In the News: Deep Dive into Compost
Reduced tillage practices and weed suppression management are common goals of small-scale organic farmers.
A lesser-known method is deep-composting, which was presented by the Reduced Tillage Project and a team of Cornell University researchers at the Northeast Organic Farming Association (NOFA) Winter Conference as a solution to weed suppression in a reduced tillage system.
While compost is commonly used as an amendment to soil health, the act of deep-composting is using compost as a mulch. The compost is applied at the rate of one to four inches on the surface of the soil and crops should be planted directly into the compost.
Benefits of using compost as a mulch include the burying of weed seeds, extinguishing light for living weeds, and the same benefits as using compost as a soil amendment—increasing organic matter and nutrients for the soil.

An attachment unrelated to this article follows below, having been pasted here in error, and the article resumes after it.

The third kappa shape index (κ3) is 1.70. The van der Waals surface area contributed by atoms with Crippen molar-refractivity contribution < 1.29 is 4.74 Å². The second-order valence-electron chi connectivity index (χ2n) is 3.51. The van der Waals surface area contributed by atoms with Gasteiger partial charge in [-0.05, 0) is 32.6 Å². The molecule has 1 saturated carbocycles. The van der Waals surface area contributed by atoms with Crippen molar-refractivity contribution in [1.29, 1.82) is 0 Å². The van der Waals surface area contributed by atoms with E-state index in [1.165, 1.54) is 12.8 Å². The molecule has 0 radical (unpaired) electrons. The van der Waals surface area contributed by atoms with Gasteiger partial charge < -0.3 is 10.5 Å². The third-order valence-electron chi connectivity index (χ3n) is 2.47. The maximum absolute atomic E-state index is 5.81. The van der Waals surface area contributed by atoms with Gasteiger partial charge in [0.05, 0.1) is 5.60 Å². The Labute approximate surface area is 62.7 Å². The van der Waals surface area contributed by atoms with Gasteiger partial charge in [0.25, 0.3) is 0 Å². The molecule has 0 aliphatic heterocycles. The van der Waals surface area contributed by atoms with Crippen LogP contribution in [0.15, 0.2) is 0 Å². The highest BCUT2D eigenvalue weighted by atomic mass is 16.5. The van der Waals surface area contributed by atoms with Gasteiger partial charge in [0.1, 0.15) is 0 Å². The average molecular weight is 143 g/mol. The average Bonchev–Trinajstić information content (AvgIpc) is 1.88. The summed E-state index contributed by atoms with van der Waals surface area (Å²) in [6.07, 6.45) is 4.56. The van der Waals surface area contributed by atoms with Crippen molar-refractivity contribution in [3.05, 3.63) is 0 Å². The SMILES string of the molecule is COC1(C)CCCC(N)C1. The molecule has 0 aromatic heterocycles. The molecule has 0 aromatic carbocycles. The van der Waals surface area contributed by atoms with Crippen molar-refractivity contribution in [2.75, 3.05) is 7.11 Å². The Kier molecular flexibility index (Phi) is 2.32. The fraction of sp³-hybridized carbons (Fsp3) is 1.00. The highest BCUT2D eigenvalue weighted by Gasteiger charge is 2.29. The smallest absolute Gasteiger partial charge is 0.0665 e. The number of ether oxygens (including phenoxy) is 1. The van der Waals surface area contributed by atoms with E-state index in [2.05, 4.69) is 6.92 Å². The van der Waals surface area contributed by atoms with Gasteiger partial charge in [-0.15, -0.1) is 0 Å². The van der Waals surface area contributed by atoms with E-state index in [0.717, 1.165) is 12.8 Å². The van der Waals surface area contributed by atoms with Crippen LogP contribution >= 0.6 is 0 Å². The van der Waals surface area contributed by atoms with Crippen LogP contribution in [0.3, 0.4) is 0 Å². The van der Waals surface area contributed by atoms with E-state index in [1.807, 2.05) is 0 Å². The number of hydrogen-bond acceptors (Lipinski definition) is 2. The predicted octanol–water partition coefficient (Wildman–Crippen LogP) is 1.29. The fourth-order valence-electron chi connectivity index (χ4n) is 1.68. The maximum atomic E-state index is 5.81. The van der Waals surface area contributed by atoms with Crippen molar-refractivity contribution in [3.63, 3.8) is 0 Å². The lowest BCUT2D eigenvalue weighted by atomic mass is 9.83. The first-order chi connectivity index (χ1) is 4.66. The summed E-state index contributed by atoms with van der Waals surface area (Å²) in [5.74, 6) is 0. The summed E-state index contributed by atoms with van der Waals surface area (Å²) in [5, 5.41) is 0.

“Farmers are literally feeling the benefits of compost mulch [and] easier planting and weeding in no-till conditions,” Maher told New York Soil Health.
However, Maher cautions that there are risks to deep-compost, “we should consider the risks of nutrient loading, and bringing together farmers to learn and talk more about the tradeoffs.”
The risks of nutrient loading are phosphorus run-off, which can lead to detrimental effects on waterways. As most compost is high in animal manure, the over-application leads to a process called “eutrophication” which causes excess algae growth and strips oxygen from the water system and kills fish and other aquatic species.
While deep-compost has great benefits, farmers can mitigate risk by regularly testing compost and soil to monitor nutrient concentrations.
Deep composting is one tool in a tool-kit for reduced tillage and weed suppression. Ryan was highlighted as a “New York Soil Health Researcher” and shared his project, using deep-composting and tarps for weed suppression, in the video below.